This system is used when the manufactory is situated below the level of the pit, and is separated from it by an excavation. This occurs in the neighbourhood of Paris where, above the plaster-stone, brick-clay is often found. Under these circumstances, as the working of the plaster-stone leaves great hollows, and the brickworks are situated at the bottom of the hill, we want to pass the clay over the excavation by a simple and cheap method. The object is attained by the installation of a cable system. The full waggon suspended below a cable causes an empty waggon, which is suspended below another parallel cable, to ascend. The sketch in Fig. 17 explains the working of this aerial railway.
Fig. 17. Fig. 16. Suspension Pulleys. Fig. 17.Sketch showing the Working of Two-way Aerial Railway.
Two iron cables, C and C', firmly attached at their extremities to fixed points, are stretched over the space to be crossed. On these cables run two grooved pulleys, which support beneath them the body of a waggon. The system of pulleys (Fig. 16) is joined by means of a cross-bar, B, to two other cables, C and C. One of these, C', passes over a return pulley, R, and joins the bar B' of the descending waggon W; the other, C, is turned several times round the windlass T, and joins the bar B' of the waggon W.
When the loaded waggon W is hung in its place, the system is set in movement by giving a few turns to the windlass T, so as to start the empty waggon W ; and as soon as the apparatus has gained a certain speed, it is left to itself, the difference of weight causing the empty waggon to ascend. The next time, the windlass T is turned in the opposite direction so as to pull the empty waggon W, and so on.
On the arrival of the waggons, they are placed on their framework, which has remained on the rails, and are taken, the full ones to the factory, the empty ones to the clay-pit.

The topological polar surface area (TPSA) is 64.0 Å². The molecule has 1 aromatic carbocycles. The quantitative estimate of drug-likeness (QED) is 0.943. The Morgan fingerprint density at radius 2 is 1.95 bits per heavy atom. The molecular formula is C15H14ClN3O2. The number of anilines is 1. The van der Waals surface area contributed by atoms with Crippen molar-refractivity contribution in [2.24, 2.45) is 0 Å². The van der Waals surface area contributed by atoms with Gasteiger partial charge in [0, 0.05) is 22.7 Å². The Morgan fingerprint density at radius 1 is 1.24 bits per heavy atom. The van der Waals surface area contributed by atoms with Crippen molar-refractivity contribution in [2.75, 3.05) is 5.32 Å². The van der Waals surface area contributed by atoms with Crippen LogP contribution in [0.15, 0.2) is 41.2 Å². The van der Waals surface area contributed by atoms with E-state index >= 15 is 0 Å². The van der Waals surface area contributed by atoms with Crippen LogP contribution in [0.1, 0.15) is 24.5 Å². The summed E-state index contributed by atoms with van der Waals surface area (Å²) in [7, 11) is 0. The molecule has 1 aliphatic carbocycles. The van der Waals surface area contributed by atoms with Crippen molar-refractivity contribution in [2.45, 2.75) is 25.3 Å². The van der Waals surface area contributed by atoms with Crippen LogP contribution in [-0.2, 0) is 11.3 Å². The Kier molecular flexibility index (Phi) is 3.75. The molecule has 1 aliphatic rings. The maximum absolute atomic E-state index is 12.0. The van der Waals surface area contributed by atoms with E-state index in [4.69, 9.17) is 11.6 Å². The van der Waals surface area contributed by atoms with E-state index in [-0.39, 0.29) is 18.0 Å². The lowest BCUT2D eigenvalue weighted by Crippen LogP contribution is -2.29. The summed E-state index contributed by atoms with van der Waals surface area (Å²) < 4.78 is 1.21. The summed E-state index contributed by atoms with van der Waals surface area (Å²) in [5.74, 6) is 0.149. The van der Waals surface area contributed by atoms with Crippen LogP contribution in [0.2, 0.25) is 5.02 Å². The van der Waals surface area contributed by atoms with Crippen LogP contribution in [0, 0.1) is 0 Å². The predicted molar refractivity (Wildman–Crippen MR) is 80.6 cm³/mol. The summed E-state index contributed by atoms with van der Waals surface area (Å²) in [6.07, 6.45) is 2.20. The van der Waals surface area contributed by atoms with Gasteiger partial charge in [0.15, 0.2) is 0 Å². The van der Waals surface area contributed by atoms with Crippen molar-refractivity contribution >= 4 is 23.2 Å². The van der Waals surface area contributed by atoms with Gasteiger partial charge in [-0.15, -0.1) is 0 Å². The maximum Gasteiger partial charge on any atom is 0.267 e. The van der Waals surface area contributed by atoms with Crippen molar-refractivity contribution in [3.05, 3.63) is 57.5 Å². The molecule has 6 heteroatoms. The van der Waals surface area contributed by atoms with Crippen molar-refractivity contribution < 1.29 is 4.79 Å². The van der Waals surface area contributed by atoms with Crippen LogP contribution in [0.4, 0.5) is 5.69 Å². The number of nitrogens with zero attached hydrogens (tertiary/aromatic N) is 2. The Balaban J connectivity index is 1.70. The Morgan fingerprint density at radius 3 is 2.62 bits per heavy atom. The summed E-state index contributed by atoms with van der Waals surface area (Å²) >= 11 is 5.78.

When there is no excavation to be crossed, and the manufactory is separated from the clay-pit by a gradual slope, or one that can be made gradual, it is advantageous to use inclined planes if the inclination is more than 8 or 10 in 100.
There are an infinite number of ways in which inclined planes can be arranged. The best and the most economical is that by cables where the apparatus is self- working, i.e. where the descending load pulls up the empty cars.
The installation comprises a pulley or a windlass, roller-frames, rollers, and a cable. In the one we describe, the pulley over which the cable passes is furnished with a lever friction-brake (Fig. 18); it is placed between the uprights of a wooden frame which is fixed firmly into the ground, at the top of the incline, with stout piles, the axis of the pulley being quite vertical. After the pulley is placed the roller - frame with its four return rollers; two of these, with vertical axes, help to give the two branches of the cable their necessary distance and direction; and the two others, which have horizontal axes, are placed at the beginning of the slope, at the point where the plane changes from horizontal to inclined.
Fig. 18. Return-pulley of an Inclined Plane, with Brake.
The rollers, which support the cable and prevent it from rubbing on the ground, are placed in a straight line at distances of from 5 to 10 metres according to the girth and tension of the cable.
The latter may be metallic (steel or iron), or of vegetable fibres (hemp, manille, agave); its length is that of the incline with 10 or 15 metres extra to enable it to go round the pulley and pass the roller-frame.